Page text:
DR MARTIN SCURR: Is gallbladder op to blame for back pain? 

DR MARTIN SCURR: Is gallbladder op to blame for back pain?

I’ve had severe bouts of back pain only relieved by taking tramadol. This pain is worse on the right side of my spine around my lower ribs. I had my gallbladder removed 12 years ago — could this be related?

Margaret Holt, Glasgow.

It sounds as if you might be experiencing postcholecystectomy syndrome, a mixture of symptoms including recurrent pain and dyspepsia (indigestion) after removal of the gallbladder.

‘Cholecystectomy’, the medical term for gallbladder removal, is one of the most common operations performed in the UK, and most people have it to resolve the pain caused by gallstones.

But quite a significant number continue to suffer afterwards: one study from 2015 showed that just six patients out of ten report complete relief of pain three months after their gallbladder had been removed — in other words, four in ten have the syndrome, although in most cases it will resolve.

QUESTION: I’ve had severe bouts of back pain only relieved by taking tramadol. This pain is worse on the right side of my spine around my lower ribs. I had my gallbladder removed 12 years ago — could this be related?

There are two categories of postcholecystectomy syndrome: ‘early’, where the symptoms occur in the immediate post-op period (i.e. within the first three months); and ‘late’, when they persist for months or even years — which I suspect is what’s happening in your case.

We know from research that in half of the patients with late post-cholecystectomy syndrome, the problem is linked to the bile ducts (which carry bile from the liver) or the pancreas — perhaps as a result of damage caused by the surgery itself — or to gastrointestinal disorders, also resulting from the gallbladder surgery.

In the other half of cases, the spine or intercostal nerves — which wrap around the chest and abdomen — are implicated. This suggests that the original symptoms were not actually caused by the (now removed) gallbladder.

In my view, any pain so severe it requires a very strong painkiller — such as the tramadol (an opioid painkiller) you’ve been prescribed — merits further investigation.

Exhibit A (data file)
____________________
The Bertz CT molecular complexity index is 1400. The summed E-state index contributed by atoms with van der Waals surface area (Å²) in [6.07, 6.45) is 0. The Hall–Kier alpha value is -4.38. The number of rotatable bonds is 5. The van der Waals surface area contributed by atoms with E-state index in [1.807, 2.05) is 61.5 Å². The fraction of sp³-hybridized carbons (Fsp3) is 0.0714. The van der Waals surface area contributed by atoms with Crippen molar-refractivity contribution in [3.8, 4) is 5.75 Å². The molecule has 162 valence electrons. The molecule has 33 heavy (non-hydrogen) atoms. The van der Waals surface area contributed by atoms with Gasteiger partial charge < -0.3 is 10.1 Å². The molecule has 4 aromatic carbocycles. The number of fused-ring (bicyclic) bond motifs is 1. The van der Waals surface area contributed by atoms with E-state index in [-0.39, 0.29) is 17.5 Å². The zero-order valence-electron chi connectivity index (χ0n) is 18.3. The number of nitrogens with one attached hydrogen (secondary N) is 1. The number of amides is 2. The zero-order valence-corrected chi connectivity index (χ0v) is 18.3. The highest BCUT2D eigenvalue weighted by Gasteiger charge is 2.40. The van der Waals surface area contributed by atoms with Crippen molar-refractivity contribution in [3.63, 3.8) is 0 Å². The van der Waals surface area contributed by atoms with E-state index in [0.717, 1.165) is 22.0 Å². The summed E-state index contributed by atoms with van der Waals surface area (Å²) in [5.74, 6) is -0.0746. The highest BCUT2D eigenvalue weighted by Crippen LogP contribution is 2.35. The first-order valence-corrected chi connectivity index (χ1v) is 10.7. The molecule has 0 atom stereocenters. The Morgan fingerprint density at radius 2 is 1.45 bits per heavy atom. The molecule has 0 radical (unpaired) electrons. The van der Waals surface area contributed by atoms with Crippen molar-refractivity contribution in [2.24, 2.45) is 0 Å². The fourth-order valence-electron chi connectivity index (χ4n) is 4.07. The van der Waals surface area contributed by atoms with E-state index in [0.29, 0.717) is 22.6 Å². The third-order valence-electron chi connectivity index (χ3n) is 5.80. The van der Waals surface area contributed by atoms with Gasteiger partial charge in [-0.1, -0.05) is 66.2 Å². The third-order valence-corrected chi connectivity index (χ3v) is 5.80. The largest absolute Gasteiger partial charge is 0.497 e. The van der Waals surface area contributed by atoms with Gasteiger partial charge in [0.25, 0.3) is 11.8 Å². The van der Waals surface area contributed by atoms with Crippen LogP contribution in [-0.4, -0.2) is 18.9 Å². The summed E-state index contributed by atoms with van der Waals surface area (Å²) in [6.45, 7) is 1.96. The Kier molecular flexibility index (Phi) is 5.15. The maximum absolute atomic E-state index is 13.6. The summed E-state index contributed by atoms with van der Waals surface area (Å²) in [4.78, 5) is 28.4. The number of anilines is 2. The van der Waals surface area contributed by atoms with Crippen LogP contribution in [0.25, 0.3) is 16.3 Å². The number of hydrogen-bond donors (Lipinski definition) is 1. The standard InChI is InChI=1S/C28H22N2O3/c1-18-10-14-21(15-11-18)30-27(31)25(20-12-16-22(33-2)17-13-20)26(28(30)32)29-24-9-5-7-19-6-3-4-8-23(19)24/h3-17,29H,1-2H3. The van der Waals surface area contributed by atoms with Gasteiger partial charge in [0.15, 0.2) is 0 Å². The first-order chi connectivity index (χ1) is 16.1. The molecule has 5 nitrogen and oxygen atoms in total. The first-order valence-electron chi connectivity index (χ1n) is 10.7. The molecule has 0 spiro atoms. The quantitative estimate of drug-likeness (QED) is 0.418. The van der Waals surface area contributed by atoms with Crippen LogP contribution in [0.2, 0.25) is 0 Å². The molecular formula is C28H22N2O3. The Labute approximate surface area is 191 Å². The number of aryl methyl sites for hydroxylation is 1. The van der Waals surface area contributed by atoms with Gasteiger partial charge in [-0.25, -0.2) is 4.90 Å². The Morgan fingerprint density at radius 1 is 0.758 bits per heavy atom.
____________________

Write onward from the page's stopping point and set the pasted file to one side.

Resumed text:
You say in your longer letter that you’ve had a kidney ultrasound, which ruled out a kidney stone.

But it could be that you have a stone in the biliary system, the network of channels within and leading from the liver, bile ducts and gallbladder: this stone might have been there when you had surgery and has enlarged since.

I suggest asking your GP for a referral to a gastroenterologist.

I wake up at night with my lips and cheeks stuck to my teeth because my mouth is so dry. I don’t drink anything after 6pm because I also wake up to go to the bathroom about 4am and go about another three or four times again before getting up at 8am. I take oxybutynin, Stexerol and tamsulosin every day.

Edward Stark, by email.

Dry mouth as a sole symptom is generally not caused by any worrying diagnosis but it would clearly help with the quality of your life if it could be resolved.

Dehydration is a common cause: in your case this could be down to stopping your fluids after 6pm to reduce your need for the loo at night (known as nocturia).

The main cause of nocturia in men is benign prostatic hyperplasia, where an enlarged prostate puts pressure on the urethra and bladder causing urinary symptoms.

While tamsulosin (which you’re taking) eases many of the symptoms, such as poor stream, it’s not so effective for nocturia.

Depriving yourself of fluid can be less helpful than you might hope, leading to undesirable effects such as a dry mouth. If it hasn’t helped with the nocturia, I’d suggest easing up and drinking, perhaps, a glass of water mid-evening.

Dry mouth is also caused by mouth breathing, which is typically related to nasal congestion.

Finally, and I suspect most significantly for you, dry mouth is a symptom of many medications, including oxybutynin. This drug helps reduce urinary frequency and urgency (the symptoms troubling you in the early hours).

As it doesn’t seem to have helped your bladder symptoms, there is a case for stopping it, and you still have the benefit of tamsulosin. Do discuss this with your doctor.

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